Jobs on the upswing for Finns, but structural problems linger

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Finland’s unemployment rate has dropped 0.1% in March to reach 8.2%. (iStock)
Finland’s unemployment rate declined slightly last month to 8.2 percent, compared to 8.3 percent in February, says Statistics Finland. The number of people with jobs has risen by 37,000 in the past year.

Although more people were working, the nation’s employment rate remained steady in March, says Statistics Finland. The agency pegs the rate at 71.1 percent, the same as in February. The centre-right government has set a target of 72 percent employment before its legislative term ends next spring.

The number of people with jobs has nudged up to 2.476 million, up by 37,000 from a year ago, the central statistics office said on Tuesday. However the agency’s statisticians believe that the number of so-called ‘hidden unemployed,’ including those with part-time jobs who would like to have full-time positions, rose compared to 2017 after a period of decline.

More employment training needed

Meanwhile the chief economist of the Nordea financial group said on Tuesday that more must be done to remove bottlenecks in the labour force, adding that they are increasingly a drag on economic growth.

“The number of easily-employable people is already low, so there is an urgent need to reduce structural unemployment. Targeted training should be stepped up and incentive traps should be removed,” says Aki Kangasharju.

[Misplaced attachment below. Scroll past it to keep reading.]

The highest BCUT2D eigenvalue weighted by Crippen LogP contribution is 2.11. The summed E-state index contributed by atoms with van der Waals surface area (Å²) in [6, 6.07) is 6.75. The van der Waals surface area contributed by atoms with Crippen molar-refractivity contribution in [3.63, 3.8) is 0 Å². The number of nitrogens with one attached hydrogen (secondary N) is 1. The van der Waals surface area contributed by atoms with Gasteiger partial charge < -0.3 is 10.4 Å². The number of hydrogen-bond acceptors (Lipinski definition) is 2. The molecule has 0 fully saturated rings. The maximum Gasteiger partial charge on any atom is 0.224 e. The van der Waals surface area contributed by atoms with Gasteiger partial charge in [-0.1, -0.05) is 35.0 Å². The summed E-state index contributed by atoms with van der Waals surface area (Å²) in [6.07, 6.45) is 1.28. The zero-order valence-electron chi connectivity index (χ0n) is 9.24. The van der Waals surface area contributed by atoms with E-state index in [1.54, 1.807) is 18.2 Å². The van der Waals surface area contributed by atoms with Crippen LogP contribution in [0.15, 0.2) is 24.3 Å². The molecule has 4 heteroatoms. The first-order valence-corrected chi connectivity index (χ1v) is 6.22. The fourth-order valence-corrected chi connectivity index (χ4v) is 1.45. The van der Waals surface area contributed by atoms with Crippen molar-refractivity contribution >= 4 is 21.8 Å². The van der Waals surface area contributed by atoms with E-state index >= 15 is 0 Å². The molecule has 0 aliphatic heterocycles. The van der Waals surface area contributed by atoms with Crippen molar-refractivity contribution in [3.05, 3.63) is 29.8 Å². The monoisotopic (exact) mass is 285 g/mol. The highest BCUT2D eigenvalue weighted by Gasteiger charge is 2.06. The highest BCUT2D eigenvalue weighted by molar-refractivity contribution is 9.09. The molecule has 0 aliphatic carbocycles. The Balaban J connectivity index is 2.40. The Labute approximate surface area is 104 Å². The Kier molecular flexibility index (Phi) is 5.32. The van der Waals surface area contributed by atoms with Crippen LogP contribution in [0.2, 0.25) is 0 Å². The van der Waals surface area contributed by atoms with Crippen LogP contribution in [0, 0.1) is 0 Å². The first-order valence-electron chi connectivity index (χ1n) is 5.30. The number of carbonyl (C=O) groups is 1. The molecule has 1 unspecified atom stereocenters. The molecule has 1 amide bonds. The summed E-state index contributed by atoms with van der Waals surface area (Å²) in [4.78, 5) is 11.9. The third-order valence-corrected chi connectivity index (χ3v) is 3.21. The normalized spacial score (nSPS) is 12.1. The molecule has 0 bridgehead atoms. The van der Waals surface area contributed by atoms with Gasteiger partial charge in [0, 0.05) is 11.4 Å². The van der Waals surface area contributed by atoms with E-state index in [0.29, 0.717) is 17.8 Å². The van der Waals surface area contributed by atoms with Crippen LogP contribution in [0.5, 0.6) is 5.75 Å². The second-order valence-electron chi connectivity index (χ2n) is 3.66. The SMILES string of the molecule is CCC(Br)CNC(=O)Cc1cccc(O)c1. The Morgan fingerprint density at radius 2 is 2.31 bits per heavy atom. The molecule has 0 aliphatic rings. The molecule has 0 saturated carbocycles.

The bank predicts that earnings will rise by two percent annually this year and next, which Kangasharju says will outpace the growth in productivity.

“Finland’s productivity was growing quickly, but has now slowed as employment has improved. It is difficult to imagine that productivity will rise by more than one percent annually, even in the best scenarios,” says Kangasharju.

He warns that productivity could even decline, which could undermine overall economic growth.

Nordea is sticking with its earlier forecast of three percent growth this year and 2.5 percent in 2019. It expects inflation to remain low while domestic consumption rises.

Related stories from around the North:

Canada: Economic development in the North: The taboo no one wants to talk about, Blog by Heather Exner-Pirot

Finland: Bank of Finland: Economic growth to begin slowing after 2017, YLE News

Iceland: 10% of Iceland’s workforce employed in tourism, The Independent Barents Observer

Russia: Putin wants a bigger, stronger, wealthier Russian Arctic, The Independent Barents Observer

Sweden: Sweden’s government wants to boost “neglected” countryside, Radio Sweden

United States:  Tweets aside, Senator Sullivan says Trump good for Alaska, Alaska Public Radio Network

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